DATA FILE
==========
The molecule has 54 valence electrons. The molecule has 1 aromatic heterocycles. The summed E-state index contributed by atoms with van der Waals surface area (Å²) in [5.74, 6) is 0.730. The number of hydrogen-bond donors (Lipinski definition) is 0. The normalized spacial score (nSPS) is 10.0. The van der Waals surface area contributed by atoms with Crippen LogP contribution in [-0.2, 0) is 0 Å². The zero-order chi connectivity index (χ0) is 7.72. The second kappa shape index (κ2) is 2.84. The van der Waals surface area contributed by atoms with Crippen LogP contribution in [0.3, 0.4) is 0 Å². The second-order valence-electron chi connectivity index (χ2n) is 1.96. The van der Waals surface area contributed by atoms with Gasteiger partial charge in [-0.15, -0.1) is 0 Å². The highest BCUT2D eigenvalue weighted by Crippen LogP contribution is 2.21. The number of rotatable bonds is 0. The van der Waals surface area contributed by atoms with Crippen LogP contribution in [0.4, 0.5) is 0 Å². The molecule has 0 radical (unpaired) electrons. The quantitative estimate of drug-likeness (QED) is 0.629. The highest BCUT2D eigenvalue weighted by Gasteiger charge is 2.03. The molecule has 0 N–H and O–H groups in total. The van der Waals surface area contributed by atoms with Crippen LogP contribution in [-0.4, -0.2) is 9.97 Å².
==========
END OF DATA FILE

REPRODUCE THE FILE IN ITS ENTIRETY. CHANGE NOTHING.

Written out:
The molecule has 54 valence electrons. The molecule has 1 aromatic heterocycles. The summed E-state index contributed by atoms with van der Waals surface area (Å²) in [5.74, 6) is 0.730. The number of hydrogen-bond donors (Lipinski definition) is 0. The normalized spacial score (nSPS) is 10.0. The van der Waals surface area contributed by atoms with Crippen LogP contribution in [-0.2, 0) is 0 Å². The zero-order chi connectivity index (χ0) is 7.72. The second kappa shape index (κ2) is 2.84. The van der Waals surface area contributed by atoms with Crippen LogP contribution in [0.3, 0.4) is 0 Å². The second-order valence-electron chi connectivity index (χ2n) is 1.96. The van der Waals surface area contributed by atoms with Gasteiger partial charge in [-0.15, -0.1) is 0 Å². The highest BCUT2D eigenvalue weighted by Crippen LogP contribution is 2.21. The number of rotatable bonds is 0. The van der Waals surface area contributed by atoms with Crippen LogP contribution in [0.4, 0.5) is 0 Å². The molecule has 0 radical (unpaired) electrons. The quantitative estimate of drug-likeness (QED) is 0.629. The highest BCUT2D eigenvalue weighted by Gasteiger charge is 2.03. The molecule has 0 N–H and O–H groups in total. The van der Waals surface area contributed by atoms with Crippen LogP contribution in [-0.4, -0.2) is 9.97 Å².